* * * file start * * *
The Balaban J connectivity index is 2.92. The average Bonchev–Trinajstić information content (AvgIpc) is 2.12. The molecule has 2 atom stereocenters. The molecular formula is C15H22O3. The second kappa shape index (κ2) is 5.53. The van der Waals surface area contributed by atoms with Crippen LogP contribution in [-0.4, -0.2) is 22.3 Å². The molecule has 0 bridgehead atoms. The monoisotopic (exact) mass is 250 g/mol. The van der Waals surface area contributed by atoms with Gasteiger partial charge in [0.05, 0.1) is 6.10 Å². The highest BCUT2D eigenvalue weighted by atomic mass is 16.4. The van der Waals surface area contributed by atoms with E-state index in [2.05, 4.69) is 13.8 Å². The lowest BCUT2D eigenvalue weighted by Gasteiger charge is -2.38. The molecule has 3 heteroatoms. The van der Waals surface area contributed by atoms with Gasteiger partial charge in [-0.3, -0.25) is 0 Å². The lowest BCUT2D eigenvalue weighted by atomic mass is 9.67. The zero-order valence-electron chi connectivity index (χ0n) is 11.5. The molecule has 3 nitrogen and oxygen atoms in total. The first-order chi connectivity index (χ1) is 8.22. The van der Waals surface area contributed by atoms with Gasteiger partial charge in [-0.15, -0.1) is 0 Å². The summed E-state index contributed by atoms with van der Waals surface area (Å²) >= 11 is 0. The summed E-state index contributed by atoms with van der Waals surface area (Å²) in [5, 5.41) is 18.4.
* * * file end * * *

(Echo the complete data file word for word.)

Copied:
The Balaban J connectivity index is 2.92. The average Bonchev–Trinajstić information content (AvgIpc) is 2.12. The molecule has 2 atom stereocenters. The molecular formula is C15H22O3. The second kappa shape index (κ2) is 5.53. The van der Waals surface area contributed by atoms with Crippen LogP contribution in [-0.4, -0.2) is 22.3 Å². The molecule has 0 bridgehead atoms. The monoisotopic (exact) mass is 250 g/mol. The van der Waals surface area contributed by atoms with Gasteiger partial charge in [0.05, 0.1) is 6.10 Å². The highest BCUT2D eigenvalue weighted by atomic mass is 16.4. The van der Waals surface area contributed by atoms with E-state index in [2.05, 4.69) is 13.8 Å². The lowest BCUT2D eigenvalue weighted by Gasteiger charge is -2.38. The molecule has 3 heteroatoms. The van der Waals surface area contributed by atoms with Gasteiger partial charge in [-0.3, -0.25) is 0 Å². The lowest BCUT2D eigenvalue weighted by atomic mass is 9.67. The zero-order valence-electron chi connectivity index (χ0n) is 11.5. The molecule has 3 nitrogen and oxygen atoms in total. The first-order chi connectivity index (χ1) is 8.22. The van der Waals surface area contributed by atoms with Gasteiger partial charge in [-0.15, -0.1) is 0 Å². The summed E-state index contributed by atoms with van der Waals surface area (Å²) >= 11 is 0. The summed E-state index contributed by atoms with van der Waals surface area (Å²) in [5, 5.41) is 18.4.